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Bianca Jagger

Jessica Draper

Source: Fashion Photography Archive 2015

Article

The 1970s was a highly creative period in fashion, and one in which designers’ celebrity muses were prominent. Model and actress Bianca Jagger was a very fashionable friend to designers such as Yves Saint Laurent and Roy Halston, and became a particularly memorable icon of the 1970s, embodying the eclectic style that came to define the decade. Jagger referenced themes of exoticism, menswear, and the 1940s in her attention-grabbing wardrobe, which became a subject of particular press interest afte

Shoulder Pads

Jennifer Mower

Source: Fashion Photography Archive 2015

Article

The 1940s and 1980s were two style periods where traditional gender roles were challenged as women entered or returned to the workforce in greater numbers than in the preceding years. In both periods, shoulder pads served as a visual representation of the changes to Euro-American society and culture. In the 1980s the padded look was seen on the runway in collections by postmodern designers like Thierry Mugler, Yves Saint Laurent, Claude Montana, and Giorgio Armani, who appeared to sometimes look

Anna Sui, Spring/Summer 1995

Nadya Wang

Source: Fashion Photography Archive 2015

Article

Anna Sui drew significantly from the 1940s to put together her spring/summer 1995 collection. While the dresses and skirts were ladylike in their silhouettes, they were saved from being conservative by the rubberized chiffon Sui used. This translucent material made visible the bare breasts and light-colored boy shorts underneath, such as in a halter top and pleated skirt combination in matching prints that bared the midriff. Tropical daytime looks, which were emphasized with flower crowns and lei

The War Years: 1940s

Joy Spanabel Emery

Source: A History of the Paper Pattern Industry. The Home Dressmaking Fashion Revolution 2014

Book chapter

With the onset of the Second World War in Europe, prosperity began returning to the U.S. and Canadian economies. Both North and South America became major suppliers to Europe, which meant expanded production and therefore more jobs and more money for the consumer to spend. Pattern sales for all the existing companies increased noticeably, except for Butterick, which was still struggling from the problems that began in the late 1920s and were exacerbated by the bankruptcy reorganization in 1935. T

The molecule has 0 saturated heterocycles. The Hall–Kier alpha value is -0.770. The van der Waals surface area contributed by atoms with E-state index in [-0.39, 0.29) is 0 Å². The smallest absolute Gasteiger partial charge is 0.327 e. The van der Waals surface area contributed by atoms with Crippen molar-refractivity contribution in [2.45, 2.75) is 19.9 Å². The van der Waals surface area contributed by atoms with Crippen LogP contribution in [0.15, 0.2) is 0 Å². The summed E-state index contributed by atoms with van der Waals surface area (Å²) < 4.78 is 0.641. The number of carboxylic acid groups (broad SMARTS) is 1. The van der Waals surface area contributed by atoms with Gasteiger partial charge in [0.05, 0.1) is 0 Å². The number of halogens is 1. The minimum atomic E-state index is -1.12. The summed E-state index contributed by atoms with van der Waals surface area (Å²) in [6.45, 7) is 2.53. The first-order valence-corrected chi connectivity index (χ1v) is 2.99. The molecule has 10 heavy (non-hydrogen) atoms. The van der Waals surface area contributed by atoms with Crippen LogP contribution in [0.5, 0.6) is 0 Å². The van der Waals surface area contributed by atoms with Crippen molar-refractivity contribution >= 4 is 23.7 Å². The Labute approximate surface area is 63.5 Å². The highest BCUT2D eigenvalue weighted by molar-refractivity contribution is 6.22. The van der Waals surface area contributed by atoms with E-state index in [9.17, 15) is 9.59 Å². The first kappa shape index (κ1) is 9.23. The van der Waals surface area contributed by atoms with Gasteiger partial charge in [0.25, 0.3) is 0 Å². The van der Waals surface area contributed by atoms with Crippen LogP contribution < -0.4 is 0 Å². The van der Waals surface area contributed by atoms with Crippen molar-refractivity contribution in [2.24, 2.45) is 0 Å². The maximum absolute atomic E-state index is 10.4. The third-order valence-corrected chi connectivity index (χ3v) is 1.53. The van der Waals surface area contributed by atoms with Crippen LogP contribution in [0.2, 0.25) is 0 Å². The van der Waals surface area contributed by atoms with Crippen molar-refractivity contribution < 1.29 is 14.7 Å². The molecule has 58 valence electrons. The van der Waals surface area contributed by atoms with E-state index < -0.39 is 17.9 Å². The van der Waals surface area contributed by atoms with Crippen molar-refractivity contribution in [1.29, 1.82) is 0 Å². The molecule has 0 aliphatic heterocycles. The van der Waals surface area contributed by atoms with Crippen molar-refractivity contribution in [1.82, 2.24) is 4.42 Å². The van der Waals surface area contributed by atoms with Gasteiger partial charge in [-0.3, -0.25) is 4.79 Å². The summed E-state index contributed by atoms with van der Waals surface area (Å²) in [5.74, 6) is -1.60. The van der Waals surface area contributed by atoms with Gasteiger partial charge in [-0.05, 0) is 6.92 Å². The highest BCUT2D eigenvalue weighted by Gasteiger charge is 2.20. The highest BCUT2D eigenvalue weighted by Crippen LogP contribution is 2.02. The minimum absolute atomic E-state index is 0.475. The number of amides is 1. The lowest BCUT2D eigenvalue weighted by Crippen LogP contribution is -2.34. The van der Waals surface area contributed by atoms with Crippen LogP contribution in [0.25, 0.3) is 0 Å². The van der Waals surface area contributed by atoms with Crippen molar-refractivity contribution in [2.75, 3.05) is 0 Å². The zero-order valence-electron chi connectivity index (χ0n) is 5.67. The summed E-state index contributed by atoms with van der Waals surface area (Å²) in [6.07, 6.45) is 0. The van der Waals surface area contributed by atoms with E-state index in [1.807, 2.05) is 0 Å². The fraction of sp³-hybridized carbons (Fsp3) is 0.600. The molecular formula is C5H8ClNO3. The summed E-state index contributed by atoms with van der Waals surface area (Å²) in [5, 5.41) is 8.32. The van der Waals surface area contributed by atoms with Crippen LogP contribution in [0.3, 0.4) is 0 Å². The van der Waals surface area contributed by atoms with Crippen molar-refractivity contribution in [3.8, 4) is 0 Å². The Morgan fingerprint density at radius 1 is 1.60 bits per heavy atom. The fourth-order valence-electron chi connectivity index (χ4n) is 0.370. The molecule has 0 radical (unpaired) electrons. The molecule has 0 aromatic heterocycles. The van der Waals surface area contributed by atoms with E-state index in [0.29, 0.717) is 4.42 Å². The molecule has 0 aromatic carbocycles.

1868–1944: The Japoniste Revolution, the Deorientalizing of the Orient and the Birth of Couture

Adam Geczy

Source: Fashion and Orientalism. Dress, Textiles and Culture from the 17th to the 21st Century 2013

Book chapter

Civilization! Read: ‘the era that has lost almost all its creative power…in jewellery as in furniture’; and in one or the other we are compelled to exhume or import. Import what? Indian bracelets of glass filament and Chinese earrings of cut paper? No. But more often the naïve taste that underlies their making.

1944–2011: Postwar Revivalism and Transorientalism

Adam Geczy

Source: Fashion and Orientalism. Dress, Textiles and Culture from the 17th to the 21st Century 2013

Book chapter

To call the toga or the mandarin’s gown ‘chic’ is to suggest a process of change which barely existed in ancient Rome or China; the clothes of the beefeater of the samurai are eminently respectable, precisely because they are not up to date; the tarboosh was never ‘all the go’ for it has never gone.

Assessing the Impact of Clothes Rationing

Geraldine Howell

Source: Wartime Fashion. From Haute Couture to Homemade, 1939–1945 2012

Book chapter

Home Front Clothing Initiatives

Geraldine Howell

Source: Wartime Fashion. From Haute Couture to Homemade, 1939–1945 2012

Book chapter

Clothes for Coupons

Geraldine Howell

Source: Wartime Fashion. From Haute Couture to Homemade, 1939–1945 2012

Book chapter

Keep Smiling Through: Good Health and Natural Beauty

Geraldine Howell

Source: Wartime Fashion. From Haute Couture to Homemade, 1939–1945 2012

Book chapter

Utility and Austerity

Geraldine Howell

Source: Wartime Fashion. From Haute Couture to Homemade, 1939–1945 2012

Book chapter

Evacuation

Geraldine Howell

Source: Wartime Fashion. From Haute Couture to Homemade, 1939–1945 2012

Book chapter

Fashions for a Phoney War

Geraldine Howell

Source: Wartime Fashion. From Haute Couture to Homemade, 1939–1945 2012

Book chapter

Calls for Rationed Fashion

Geraldine Howell

Source: Wartime Fashion. From Haute Couture to Homemade, 1939–1945 2012

Book chapter

Setting the Ration

Geraldine Howell

Source: Wartime Fashion. From Haute Couture to Homemade, 1939–1945 2012

Book chapter